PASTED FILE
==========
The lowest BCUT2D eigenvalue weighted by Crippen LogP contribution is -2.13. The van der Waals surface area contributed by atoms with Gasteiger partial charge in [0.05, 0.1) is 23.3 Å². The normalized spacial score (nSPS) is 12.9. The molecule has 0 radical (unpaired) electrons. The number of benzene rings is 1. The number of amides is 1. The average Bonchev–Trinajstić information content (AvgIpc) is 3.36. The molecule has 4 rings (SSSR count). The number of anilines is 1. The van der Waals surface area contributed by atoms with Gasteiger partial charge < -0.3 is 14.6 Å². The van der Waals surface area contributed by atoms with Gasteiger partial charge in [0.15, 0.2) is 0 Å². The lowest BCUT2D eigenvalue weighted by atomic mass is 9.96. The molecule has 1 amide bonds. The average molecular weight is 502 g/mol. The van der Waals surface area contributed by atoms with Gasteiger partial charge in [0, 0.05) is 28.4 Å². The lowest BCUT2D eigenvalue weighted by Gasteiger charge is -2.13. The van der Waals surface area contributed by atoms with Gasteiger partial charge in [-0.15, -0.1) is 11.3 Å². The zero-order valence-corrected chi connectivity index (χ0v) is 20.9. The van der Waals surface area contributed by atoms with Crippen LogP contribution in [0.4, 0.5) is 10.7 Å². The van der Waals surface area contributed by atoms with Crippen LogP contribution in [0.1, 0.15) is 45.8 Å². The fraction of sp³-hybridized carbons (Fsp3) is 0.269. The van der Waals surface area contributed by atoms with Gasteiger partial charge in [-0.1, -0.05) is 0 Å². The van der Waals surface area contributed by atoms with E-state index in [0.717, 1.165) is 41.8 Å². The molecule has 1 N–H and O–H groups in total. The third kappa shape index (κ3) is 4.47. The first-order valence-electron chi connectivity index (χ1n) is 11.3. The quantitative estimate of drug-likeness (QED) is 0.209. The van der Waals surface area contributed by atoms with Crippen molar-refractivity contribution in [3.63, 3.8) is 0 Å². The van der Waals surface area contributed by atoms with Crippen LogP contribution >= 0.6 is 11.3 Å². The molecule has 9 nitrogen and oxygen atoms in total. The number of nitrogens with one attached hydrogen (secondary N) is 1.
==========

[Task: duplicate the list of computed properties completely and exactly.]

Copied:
The lowest BCUT2D eigenvalue weighted by Crippen LogP contribution is -2.13. The van der Waals surface area contributed by atoms with Gasteiger partial charge in [0.05, 0.1) is 23.3 Å². The normalized spacial score (nSPS) is 12.9. The molecule has 0 radical (unpaired) electrons. The number of benzene rings is 1. The number of amides is 1. The average Bonchev–Trinajstić information content (AvgIpc) is 3.36. The molecule has 4 rings (SSSR count). The number of anilines is 1. The van der Waals surface area contributed by atoms with Gasteiger partial charge < -0.3 is 14.6 Å². The van der Waals surface area contributed by atoms with Gasteiger partial charge in [0.15, 0.2) is 0 Å². The lowest BCUT2D eigenvalue weighted by atomic mass is 9.96. The molecule has 1 amide bonds. The average molecular weight is 502 g/mol. The van der Waals surface area contributed by atoms with Gasteiger partial charge in [0, 0.05) is 28.4 Å². The lowest BCUT2D eigenvalue weighted by Gasteiger charge is -2.13. The van der Waals surface area contributed by atoms with Gasteiger partial charge in [-0.15, -0.1) is 11.3 Å². The zero-order valence-corrected chi connectivity index (χ0v) is 20.9. The van der Waals surface area contributed by atoms with Crippen LogP contribution in [0.4, 0.5) is 10.7 Å². The van der Waals surface area contributed by atoms with Crippen LogP contribution in [0.1, 0.15) is 45.8 Å². The fraction of sp³-hybridized carbons (Fsp3) is 0.269. The van der Waals surface area contributed by atoms with Gasteiger partial charge in [-0.1, -0.05) is 0 Å². The van der Waals surface area contributed by atoms with E-state index in [0.717, 1.165) is 41.8 Å². The molecule has 1 N–H and O–H groups in total. The third kappa shape index (κ3) is 4.47. The first-order valence-electron chi connectivity index (χ1n) is 11.3. The quantitative estimate of drug-likeness (QED) is 0.209. The van der Waals surface area contributed by atoms with Crippen molar-refractivity contribution in [3.63, 3.8) is 0 Å². The van der Waals surface area contributed by atoms with Crippen LogP contribution >= 0.6 is 11.3 Å². The molecule has 9 nitrogen and oxygen atoms in total. The number of nitrogens with one attached hydrogen (secondary N) is 1.